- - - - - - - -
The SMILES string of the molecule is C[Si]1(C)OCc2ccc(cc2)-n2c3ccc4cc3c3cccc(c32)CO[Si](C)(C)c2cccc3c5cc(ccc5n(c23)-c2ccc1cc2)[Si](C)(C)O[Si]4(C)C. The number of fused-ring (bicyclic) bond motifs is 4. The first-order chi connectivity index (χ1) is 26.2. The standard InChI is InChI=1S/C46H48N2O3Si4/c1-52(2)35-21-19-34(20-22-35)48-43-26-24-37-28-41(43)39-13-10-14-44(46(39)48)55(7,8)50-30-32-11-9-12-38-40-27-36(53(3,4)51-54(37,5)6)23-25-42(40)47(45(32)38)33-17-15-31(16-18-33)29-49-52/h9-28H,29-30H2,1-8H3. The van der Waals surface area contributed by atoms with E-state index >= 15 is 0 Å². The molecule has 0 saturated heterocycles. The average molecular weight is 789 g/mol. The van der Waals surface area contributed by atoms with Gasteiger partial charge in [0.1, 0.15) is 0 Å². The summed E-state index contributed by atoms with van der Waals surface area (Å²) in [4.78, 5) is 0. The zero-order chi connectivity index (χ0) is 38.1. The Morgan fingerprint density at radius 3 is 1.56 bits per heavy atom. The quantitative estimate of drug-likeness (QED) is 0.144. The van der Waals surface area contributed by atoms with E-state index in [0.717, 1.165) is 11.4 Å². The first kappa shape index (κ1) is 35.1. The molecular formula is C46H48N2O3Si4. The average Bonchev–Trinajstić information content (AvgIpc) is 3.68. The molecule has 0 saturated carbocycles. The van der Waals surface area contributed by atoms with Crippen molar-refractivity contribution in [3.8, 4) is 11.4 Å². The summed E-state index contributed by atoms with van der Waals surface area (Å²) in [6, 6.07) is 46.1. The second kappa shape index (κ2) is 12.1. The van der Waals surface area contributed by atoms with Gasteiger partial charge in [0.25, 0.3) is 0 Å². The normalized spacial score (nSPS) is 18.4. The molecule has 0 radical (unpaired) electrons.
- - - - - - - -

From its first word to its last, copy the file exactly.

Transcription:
The SMILES string of the molecule is C[Si]1(C)OCc2ccc(cc2)-n2c3ccc4cc3c3cccc(c32)CO[Si](C)(C)c2cccc3c5cc(ccc5n(c23)-c2ccc1cc2)[Si](C)(C)O[Si]4(C)C. The number of fused-ring (bicyclic) bond motifs is 4. The first-order chi connectivity index (χ1) is 26.2. The standard InChI is InChI=1S/C46H48N2O3Si4/c1-52(2)35-21-19-34(20-22-35)48-43-26-24-37-28-41(43)39-13-10-14-44(46(39)48)55(7,8)50-30-32-11-9-12-38-40-27-36(53(3,4)51-54(37,5)6)23-25-42(40)47(45(32)38)33-17-15-31(16-18-33)29-49-52/h9-28H,29-30H2,1-8H3. The van der Waals surface area contributed by atoms with E-state index >= 15 is 0 Å². The molecule has 0 saturated heterocycles. The average molecular weight is 789 g/mol. The van der Waals surface area contributed by atoms with Gasteiger partial charge in [0.1, 0.15) is 0 Å². The summed E-state index contributed by atoms with van der Waals surface area (Å²) in [4.78, 5) is 0. The zero-order chi connectivity index (χ0) is 38.1. The Morgan fingerprint density at radius 3 is 1.56 bits per heavy atom. The quantitative estimate of drug-likeness (QED) is 0.144. The van der Waals surface area contributed by atoms with E-state index in [0.717, 1.165) is 11.4 Å². The first kappa shape index (κ1) is 35.1. The molecular formula is C46H48N2O3Si4. The average Bonchev–Trinajstić information content (AvgIpc) is 3.68. The molecule has 0 saturated carbocycles. The van der Waals surface area contributed by atoms with Crippen molar-refractivity contribution in [3.8, 4) is 11.4 Å². The summed E-state index contributed by atoms with van der Waals surface area (Å²) in [6, 6.07) is 46.1. The second kappa shape index (κ2) is 12.1. The van der Waals surface area contributed by atoms with Gasteiger partial charge in [0.25, 0.3) is 0 Å². The normalized spacial score (nSPS) is 18.4. The molecule has 0 radical (unpaired) electrons.